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East/West Treatments for Cold and Flu

By Craig Williams, LAc, AHG
In my last article, I discussed some basic concepts for winter immune health in order to prevent standard cold and flu presentations in the clinic.
This article will review the actual treatment of acute cold/flu presentations and present ways to integrate Western herbs with TCM formulas to more effectively treat and resolve symptoms.

One of the most common mistakes a clinician can make when presented with standard cold/flu symptoms is to simply rely on one herb to treat the pattern. It is not uncommon for me to see a patient referred by another practitioner who was prescribed a single medicinal to treat a wind-cold or wind-heat pattern. A single medicinal such as echinacea or oregano oil will not resolve a gan mao pattern in most cases and if prescribed alone, can allow the pathogen to penetrate deeper into the system resulting in a concomitant respiratory issue as well. Not only is prescribing a single medicinal not effective in most cases, it is also not professional TCM methodology.

One of the most common symptoms of cold/flu presentations is chills, fever and body aches. I will not discuss standard TCM formulas to address gan mao patterns, as I will assume that readers are familiar with or have professional sources to consult for appropriate wind-cold or wind-heat patterns. However, I would like to discuss three herbs that can be highly effective when combined with appropriate TCM formulas vis a vis pattern differentiation. These herbs are boneset (Eupatorium perfoliatum), lomatium (Lomatium dissectum) and osha (Ligusticum porteri).

Boneset is a highly effective and vastly underutilized herb for wind-heat presentations. Used extensively in Western eclectic medicine, boneset was typically used when the patient presented with influenza symptoms with deep aching pains, high fever, a large full pulse and hot damp skin. It was dosed as a warm tea or tincture with frequent low doses until symptoms resolved. Boneset is an excellent addition to standard TCM wind-heat formulas to hasten resolution of symptoms. Dosing is typically 10-30 drops of tincture TID and/or 2-4 ounces of warm tea TID. This can be added to TCM teas or taken with TCM patent medicines with minimal trouble. Large doses can cause nausea, therefore it is imperative for the clinician to explain that the "more is better" approach does not apply with boneset. When combined with TCM formulas, the dose can be kept low enough to avoid this issue easily.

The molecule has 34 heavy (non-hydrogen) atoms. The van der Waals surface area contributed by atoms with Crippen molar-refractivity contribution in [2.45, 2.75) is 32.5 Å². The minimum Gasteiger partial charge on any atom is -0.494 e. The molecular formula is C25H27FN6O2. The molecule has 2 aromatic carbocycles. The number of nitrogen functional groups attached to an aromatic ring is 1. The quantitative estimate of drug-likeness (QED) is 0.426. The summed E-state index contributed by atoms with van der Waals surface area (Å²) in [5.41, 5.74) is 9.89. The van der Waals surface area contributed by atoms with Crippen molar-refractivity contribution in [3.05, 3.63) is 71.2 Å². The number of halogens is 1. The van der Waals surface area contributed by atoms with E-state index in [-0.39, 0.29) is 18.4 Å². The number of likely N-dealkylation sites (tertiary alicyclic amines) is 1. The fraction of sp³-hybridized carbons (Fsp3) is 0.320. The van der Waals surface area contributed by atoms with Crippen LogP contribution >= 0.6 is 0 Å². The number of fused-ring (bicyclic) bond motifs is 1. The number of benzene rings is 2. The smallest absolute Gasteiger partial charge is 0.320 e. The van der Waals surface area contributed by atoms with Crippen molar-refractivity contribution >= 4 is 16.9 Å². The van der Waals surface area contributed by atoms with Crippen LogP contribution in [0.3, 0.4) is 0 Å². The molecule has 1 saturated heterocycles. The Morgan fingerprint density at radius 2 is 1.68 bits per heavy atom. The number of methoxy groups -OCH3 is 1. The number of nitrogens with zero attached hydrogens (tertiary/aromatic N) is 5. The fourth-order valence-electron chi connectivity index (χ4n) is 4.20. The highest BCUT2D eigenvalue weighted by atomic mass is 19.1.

Another herb that was historically used for influenza symptoms is lomatium. This is a highly effective anti-viral and can be combined with TCM wind-heat formulas to more effectively resolve symptoms. As with boneset, doses for lomatium are very low, typically 10-20 drops of a tincture TID, used only until symptoms resolve. Some individuals seem to develop a rash when using lomatium, so discontinue use if this occurs. However when used with appropriate dose and combined with TCM formulas, this can typically be avoided. In the history of Western eclectic herbal medicine, lomatium was concerned a first-line medicinal in all cases of influenza. Eclectic physicians would often build a formula around this medicinal reflecting its effectiveness in treating and resolving influenza symptoms.

The final herb I wish to present is osha. This is a prime herb for acute cold and flu symptoms and was used extensively by Native Americans and eclectic physicians alike for standard wind-cold presentations. Osha has a very warm and drying nature and is excellent for use with cold, damp and stagnant respiratory conditions or initial wind-cold presentations. It is typically dosed as a tea or tincture at 10-40 drops TID or 2-4 ounces of tea TID. Osha, much like lomatium, has an anti-viral activity. When combined with TCM formulas, the practitioner can harmonize the warm drying nature of osha with other medicinals in order to avoid potential constitutional aggravations. One of the main concerns when using osha is the pattern of yin vacuity or liver yang rising. If either of these patterns are in the background of a wind-cold or wind-heat pattern, osha should either not be used or it must be combined with appropriate TCM medicinals. I typically always combine osha with the TCM medicinal mai men dong in order to avoid such issues. Osha has a particular tropism or affinity to the lungs (much like jie geng) and is excellent for preventing secondary respiratory complications of cold/flu presentations. However please keep in mind the patient's underlying constitution or background patterns when treating any acute presentation.